Over the next several weeks, we’re spotlighting emerging leaders in Boston law to highlight the work they do, their legal careers thus far, and their connection to the larger Boston legal community. We caught up with Goodwin Partner, Courtney Orazio, to learn more about her growing white-collar criminal defense and government investigations practice, her advice to new lawyers in Boston, and more. Check out the full interview below:
Boston Bar Association: What inspired you to become a lawyer, and specifically, to focus your practice on government investigations and enforcement?
Courtney Orazio: I wanted to become a lawyer because I was drawn to the opportunity to help and advocate for people facing difficult situations. Today, I focus my practice largely on government (DOJ and SEC) and internal investigations, regulatory and enforcement proceedings, and complex commercial litigation, but I did not specifically know I wanted to do investigations and enforcement work until I began at Goodwin and started to work on these types of matters. I found investigations to be incredibly interesting, in that they offer the opportunity to do a real deep-dive into a given topic or issue, then put all the puzzle pieces together to figure out what happened, and how to best advocate for our clients in light of the facts and the law.
BBA: What advice would you give to new lawyers entering the profession?
Courtney: I have been very fortunate in my career to have had wonderful people to guide me along the way. My advice to new lawyers would be to seek out mentors—people you can learn from, people you can go to with questions, people who are invested in your development—and make an effort to build relationships with them (and don’t be afraid to ask for help).
BBA: What do you enjoy most about your job?
Courtney: My favorite part about this job is getting to help people – I enjoy working with clients to help solve challenging problems and work through complex issues, and I’m grateful that I get to collaborate with and learn from my colleagues on a daily basis in order to do that.
BBA: Why is it important to you to be involved in the broader legal community, like the BBA? How has this helped you in your career?
Courtney: I have been a member of the BBA since I started practicing, and I recently served on the Board of the Massachusetts chapter of the Federal Bar Association. Both organizations have been a great way to make connections, build relationships, and share ideas with others in the legal community. Participating in these organizations has also provided me with tangible ways to get involved in causes I care about. For example, several years ago I was part of the BBA’s Criminal Justice Reform Working Group, where I had the chance to collaborate with attorneys across our legal community to propose reforms designed to make the criminal justice system fairer, more cost-efficient, and more effective. I found this experience to be an extremely valuable advocacy opportunity, as well as a great way to build relationships with other lawyers in our community working toward the same goal of ensuring the criminal justice system treats everyone equally and fairly.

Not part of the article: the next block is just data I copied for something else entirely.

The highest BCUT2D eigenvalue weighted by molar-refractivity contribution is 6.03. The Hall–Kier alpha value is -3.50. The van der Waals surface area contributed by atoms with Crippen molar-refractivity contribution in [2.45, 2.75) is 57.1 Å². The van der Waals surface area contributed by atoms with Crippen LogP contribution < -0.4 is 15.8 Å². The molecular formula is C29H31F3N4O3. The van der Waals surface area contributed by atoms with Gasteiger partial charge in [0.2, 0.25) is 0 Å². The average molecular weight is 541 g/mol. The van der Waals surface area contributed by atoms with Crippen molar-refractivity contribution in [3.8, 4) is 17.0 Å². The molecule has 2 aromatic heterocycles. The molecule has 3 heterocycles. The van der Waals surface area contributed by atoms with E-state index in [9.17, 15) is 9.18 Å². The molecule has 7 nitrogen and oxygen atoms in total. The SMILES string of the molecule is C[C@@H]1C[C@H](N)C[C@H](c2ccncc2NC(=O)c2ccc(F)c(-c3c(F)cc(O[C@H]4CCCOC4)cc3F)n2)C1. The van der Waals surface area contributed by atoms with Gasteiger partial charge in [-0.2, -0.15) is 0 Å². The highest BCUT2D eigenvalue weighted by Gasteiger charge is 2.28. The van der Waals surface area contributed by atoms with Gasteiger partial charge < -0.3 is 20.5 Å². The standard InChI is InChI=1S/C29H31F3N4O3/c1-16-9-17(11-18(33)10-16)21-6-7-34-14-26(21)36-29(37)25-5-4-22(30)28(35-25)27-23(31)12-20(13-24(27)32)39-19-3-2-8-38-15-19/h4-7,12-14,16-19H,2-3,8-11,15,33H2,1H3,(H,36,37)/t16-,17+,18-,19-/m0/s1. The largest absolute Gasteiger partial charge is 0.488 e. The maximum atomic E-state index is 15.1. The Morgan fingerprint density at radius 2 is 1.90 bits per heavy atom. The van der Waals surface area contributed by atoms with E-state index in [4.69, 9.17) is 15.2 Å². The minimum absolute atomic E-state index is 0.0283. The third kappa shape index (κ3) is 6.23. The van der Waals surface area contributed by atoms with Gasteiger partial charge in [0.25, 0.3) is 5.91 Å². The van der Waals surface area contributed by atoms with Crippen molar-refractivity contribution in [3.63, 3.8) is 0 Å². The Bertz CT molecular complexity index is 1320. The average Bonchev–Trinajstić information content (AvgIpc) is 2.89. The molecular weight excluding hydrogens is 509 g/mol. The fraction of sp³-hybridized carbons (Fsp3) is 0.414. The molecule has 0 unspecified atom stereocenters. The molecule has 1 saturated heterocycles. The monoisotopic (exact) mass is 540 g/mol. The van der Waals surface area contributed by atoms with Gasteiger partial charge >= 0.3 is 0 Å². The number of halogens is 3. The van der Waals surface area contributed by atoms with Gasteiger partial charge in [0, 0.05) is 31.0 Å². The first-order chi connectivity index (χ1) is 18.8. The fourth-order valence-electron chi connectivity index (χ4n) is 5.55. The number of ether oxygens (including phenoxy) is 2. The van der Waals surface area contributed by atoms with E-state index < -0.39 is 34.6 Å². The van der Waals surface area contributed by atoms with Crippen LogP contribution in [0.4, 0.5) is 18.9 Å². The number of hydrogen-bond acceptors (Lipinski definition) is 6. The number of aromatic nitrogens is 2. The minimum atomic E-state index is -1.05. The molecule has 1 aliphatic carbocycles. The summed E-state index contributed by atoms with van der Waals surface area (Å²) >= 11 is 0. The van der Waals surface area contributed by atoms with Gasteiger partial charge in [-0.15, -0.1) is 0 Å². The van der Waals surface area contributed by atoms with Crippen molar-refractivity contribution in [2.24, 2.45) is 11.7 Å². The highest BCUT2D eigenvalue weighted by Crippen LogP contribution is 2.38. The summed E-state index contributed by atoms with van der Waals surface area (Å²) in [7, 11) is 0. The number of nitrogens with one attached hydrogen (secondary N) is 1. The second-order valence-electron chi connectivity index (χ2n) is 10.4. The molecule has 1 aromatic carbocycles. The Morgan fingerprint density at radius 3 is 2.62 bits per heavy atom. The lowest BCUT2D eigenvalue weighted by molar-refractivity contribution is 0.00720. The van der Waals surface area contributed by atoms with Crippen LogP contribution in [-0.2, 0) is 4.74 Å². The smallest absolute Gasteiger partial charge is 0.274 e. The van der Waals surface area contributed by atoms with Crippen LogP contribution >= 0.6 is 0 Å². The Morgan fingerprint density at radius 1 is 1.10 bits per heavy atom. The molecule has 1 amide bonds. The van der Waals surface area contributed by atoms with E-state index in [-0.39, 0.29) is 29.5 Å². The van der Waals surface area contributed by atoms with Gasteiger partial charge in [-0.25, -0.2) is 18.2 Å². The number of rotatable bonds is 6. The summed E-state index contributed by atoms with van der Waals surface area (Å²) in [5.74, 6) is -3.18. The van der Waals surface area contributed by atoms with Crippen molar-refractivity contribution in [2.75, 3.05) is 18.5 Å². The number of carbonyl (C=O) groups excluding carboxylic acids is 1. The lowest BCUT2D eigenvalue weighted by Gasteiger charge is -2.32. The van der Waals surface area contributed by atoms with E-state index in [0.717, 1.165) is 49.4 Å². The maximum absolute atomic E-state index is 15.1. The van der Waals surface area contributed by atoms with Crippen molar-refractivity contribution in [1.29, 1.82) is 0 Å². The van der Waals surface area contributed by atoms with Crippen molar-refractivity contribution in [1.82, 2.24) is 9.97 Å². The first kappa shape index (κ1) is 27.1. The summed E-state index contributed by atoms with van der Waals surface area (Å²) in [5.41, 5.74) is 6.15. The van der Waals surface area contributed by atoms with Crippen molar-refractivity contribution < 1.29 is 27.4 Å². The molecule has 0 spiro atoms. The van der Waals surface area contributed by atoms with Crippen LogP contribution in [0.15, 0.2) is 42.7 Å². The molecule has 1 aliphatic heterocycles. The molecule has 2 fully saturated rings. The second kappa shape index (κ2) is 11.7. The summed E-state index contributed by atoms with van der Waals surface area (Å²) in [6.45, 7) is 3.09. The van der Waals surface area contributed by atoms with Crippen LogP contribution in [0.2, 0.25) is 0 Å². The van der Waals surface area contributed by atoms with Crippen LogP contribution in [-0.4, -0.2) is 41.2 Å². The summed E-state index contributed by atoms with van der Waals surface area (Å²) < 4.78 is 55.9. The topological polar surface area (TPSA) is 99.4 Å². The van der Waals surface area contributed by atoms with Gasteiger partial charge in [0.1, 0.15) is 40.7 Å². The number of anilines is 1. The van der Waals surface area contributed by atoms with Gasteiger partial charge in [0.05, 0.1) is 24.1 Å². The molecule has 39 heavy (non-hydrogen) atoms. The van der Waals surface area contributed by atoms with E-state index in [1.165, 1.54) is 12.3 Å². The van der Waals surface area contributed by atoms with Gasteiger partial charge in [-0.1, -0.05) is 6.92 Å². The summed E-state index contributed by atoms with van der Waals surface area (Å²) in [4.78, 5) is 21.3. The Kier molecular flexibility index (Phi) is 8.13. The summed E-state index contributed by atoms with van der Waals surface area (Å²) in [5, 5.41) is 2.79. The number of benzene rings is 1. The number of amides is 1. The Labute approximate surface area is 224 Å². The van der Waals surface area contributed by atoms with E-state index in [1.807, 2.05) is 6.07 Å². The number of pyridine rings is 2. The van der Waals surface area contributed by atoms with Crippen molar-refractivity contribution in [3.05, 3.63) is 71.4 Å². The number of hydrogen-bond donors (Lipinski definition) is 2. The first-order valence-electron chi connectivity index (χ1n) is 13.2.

BBA: What’s your most memorable moment as a lawyer so far?
Courtney: One of my most memorable moments as a lawyer came very early in my career, when I was a second-year associate at Goodwin. I was part of a trial team that won an acquittal for our client, the former president of a pharmaceutical company, following a month-long federal criminal jury trial based on charges related to illegal marketing and anti-kickback violations. Everything about the experience was special – the trial itself was a huge team effort and the culmination of months of hard work, and it was inspiring to work with such smart and dedicated people to help get a great result for our client. I learned so much just being in the courtroom every day, and I still feel lucky to have been a part of that team and to have had that experience so early in my career.